The most frequent side effects of erythromycin are:

  • nausea,
  • vomiting,
  • loss of appetite,
  • diarrhea, and
  • abdominal pain.

These gastrointestinal side effects are usually dose-related, more pronounced with higher doses.

Allergic reactions such as hives, rash, or anaphylaxis have been reported rarely.

What is the dosage of ofloxacin vs. erythromycin?


  • The usual dose for patients with normal renal function is 200 to 400 mg every 12 hours.
  • Dosages require adjustment in patients with severely abnormal liver or kidney function.
  • Oflaxacin is available as tablets: 200, 300, and 400mg.
  • Ofloxacin should be stored in a closed container at 15 C – 30 C (59 F – 86 F).
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  • The usual dosage for adults is 250 mg every 6 hours, 333 mg every 8 hours, or 500 mg every 12 hours. Doses may be increased up to 4 g/day depending on the severity of the infection.
  • In children, the usual dosage is 30 to 50 mg/kg/day, considering age, weight, and severity of the infection.
  • Erythromycin may be taken with or without food; however, optimal blood levels are obtained when taken on an empty stomach (at least 30 minutes to 2 hours before or after meals).

What drugs interact with ofloxacin and erythromycin?


Ofloxacin reduces the elimination of theophylline, elevating blood levels. It can enhance the action of the anticoagulant warfarin, increasing the risk of bleeding. Both high and low blood sugar levels have been reported, especially in patients with diabetes who were also receiving insulin or other blood sugar-lowering medications. Careful monitoring is recommended. Certain medications should not be taken within two hours before or after taking ofloxacin, including sucralfate, iron, multivitamins containing zinc, didanosine, and antacids containing calcium, magnesium, or aluminum.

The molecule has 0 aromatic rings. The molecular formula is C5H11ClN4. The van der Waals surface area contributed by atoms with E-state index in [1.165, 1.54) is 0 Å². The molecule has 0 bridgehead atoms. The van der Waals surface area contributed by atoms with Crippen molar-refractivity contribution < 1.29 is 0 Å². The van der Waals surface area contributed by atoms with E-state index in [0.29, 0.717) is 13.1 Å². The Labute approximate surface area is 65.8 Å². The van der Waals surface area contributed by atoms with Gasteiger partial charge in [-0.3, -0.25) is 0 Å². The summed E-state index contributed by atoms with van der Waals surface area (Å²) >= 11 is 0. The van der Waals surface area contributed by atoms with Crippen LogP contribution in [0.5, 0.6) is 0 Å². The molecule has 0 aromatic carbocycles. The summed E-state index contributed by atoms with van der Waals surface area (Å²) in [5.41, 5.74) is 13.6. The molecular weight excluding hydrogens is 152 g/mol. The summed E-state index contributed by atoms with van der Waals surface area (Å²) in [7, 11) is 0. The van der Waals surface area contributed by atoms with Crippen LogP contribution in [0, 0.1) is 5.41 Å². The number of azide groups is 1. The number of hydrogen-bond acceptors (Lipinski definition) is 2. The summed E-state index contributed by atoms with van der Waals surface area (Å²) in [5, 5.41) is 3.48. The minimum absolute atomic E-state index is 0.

Erythromycin may cause abnormal heart rhythms when used with antiarrhythmic drugs such as amiodarone, bretylium, disopyramide, dofetilide, procainamide, quinidine, and sotalol. Theophyllines reduce erythromycin blood levels, while erythromycin inhibits the metabolism of theophyllines, causing increased blood levels. This can lead to side effects such as seizures and disturbances in heart rhythm. Combining erythromycin with ergotamine or ydroergotamine can cause acute ergot toxicity. Erythromycin prevents digoxin from being eliminated by the kidneys, increasing digoxin levels in the blood and potentially causing disturbances in heart rhythm. Erythromycin also prevents the elimination of warfarin, raising warfarin levels in the blood and increasing the risk of bleeding. Erythromycin inhibits the breakdown of statins, leading to increased levels in the blood. High statin levels can cause severe myopathy with rhabdomyolysis. Erythromycin also increases blood levels of sildenafil. Grapefruit juice can prevent the breakdown of erythromycin, resulting in elevated levels in the blood.